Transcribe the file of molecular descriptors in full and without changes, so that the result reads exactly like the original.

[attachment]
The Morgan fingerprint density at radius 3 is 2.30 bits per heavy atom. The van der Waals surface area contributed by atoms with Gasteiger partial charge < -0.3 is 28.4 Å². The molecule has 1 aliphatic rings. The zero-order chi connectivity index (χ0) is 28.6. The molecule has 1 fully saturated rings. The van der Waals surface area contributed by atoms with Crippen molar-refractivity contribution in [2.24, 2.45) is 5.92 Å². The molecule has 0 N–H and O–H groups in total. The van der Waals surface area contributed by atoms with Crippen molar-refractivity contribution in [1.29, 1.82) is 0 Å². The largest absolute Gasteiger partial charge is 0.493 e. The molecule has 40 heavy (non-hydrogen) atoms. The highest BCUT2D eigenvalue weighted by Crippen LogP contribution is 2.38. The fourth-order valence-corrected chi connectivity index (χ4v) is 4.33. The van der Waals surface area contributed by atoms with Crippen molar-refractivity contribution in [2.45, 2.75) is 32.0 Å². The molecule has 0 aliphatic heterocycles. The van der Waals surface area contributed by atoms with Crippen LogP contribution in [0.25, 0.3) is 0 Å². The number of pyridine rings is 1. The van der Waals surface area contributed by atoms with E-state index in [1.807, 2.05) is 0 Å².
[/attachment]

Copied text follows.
The Morgan fingerprint density at radius 3 is 2.30 bits per heavy atom. The van der Waals surface area contributed by atoms with Gasteiger partial charge < -0.3 is 28.4 Å². The molecule has 1 aliphatic rings. The zero-order chi connectivity index (χ0) is 28.6. The molecule has 1 fully saturated rings. The van der Waals surface area contributed by atoms with Crippen molar-refractivity contribution in [2.24, 2.45) is 5.92 Å². The molecule has 0 N–H and O–H groups in total. The van der Waals surface area contributed by atoms with Crippen molar-refractivity contribution in [1.29, 1.82) is 0 Å². The largest absolute Gasteiger partial charge is 0.493 e. The molecule has 40 heavy (non-hydrogen) atoms. The highest BCUT2D eigenvalue weighted by Crippen LogP contribution is 2.38. The fourth-order valence-corrected chi connectivity index (χ4v) is 4.33. The van der Waals surface area contributed by atoms with Crippen molar-refractivity contribution in [2.45, 2.75) is 32.0 Å². The molecule has 0 aliphatic heterocycles. The van der Waals surface area contributed by atoms with Crippen LogP contribution in [0.25, 0.3) is 0 Å². The number of pyridine rings is 1. The van der Waals surface area contributed by atoms with E-state index in [1.807, 2.05) is 0 Å².